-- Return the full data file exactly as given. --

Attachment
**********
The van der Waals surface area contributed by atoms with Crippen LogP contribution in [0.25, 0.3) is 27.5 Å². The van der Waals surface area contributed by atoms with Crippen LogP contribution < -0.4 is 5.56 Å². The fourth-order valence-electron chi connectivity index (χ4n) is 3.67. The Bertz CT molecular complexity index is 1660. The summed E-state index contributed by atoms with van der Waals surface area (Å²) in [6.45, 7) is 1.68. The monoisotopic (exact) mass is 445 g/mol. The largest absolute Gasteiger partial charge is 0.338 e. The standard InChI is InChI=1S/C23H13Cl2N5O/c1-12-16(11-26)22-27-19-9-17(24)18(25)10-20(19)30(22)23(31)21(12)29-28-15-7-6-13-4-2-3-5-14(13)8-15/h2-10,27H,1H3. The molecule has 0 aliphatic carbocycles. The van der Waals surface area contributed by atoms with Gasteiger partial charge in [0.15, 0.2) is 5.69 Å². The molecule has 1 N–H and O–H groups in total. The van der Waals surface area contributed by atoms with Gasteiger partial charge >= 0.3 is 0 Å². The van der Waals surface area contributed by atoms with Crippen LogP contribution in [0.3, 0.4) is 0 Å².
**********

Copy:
The van der Waals surface area contributed by atoms with Crippen LogP contribution in [0.25, 0.3) is 27.5 Å². The van der Waals surface area contributed by atoms with Crippen LogP contribution < -0.4 is 5.56 Å². The fourth-order valence-electron chi connectivity index (χ4n) is 3.67. The Bertz CT molecular complexity index is 1660. The summed E-state index contributed by atoms with van der Waals surface area (Å²) in [6.45, 7) is 1.68. The monoisotopic (exact) mass is 445 g/mol. The largest absolute Gasteiger partial charge is 0.338 e. The standard InChI is InChI=1S/C23H13Cl2N5O/c1-12-16(11-26)22-27-19-9-17(24)18(25)10-20(19)30(22)23(31)21(12)29-28-15-7-6-13-4-2-3-5-14(13)8-15/h2-10,27H,1H3. The molecule has 0 aliphatic carbocycles. The van der Waals surface area contributed by atoms with Gasteiger partial charge in [0.15, 0.2) is 5.69 Å². The molecule has 1 N–H and O–H groups in total. The van der Waals surface area contributed by atoms with Gasteiger partial charge >= 0.3 is 0 Å². The van der Waals surface area contributed by atoms with Crippen LogP contribution in [0.3, 0.4) is 0 Å².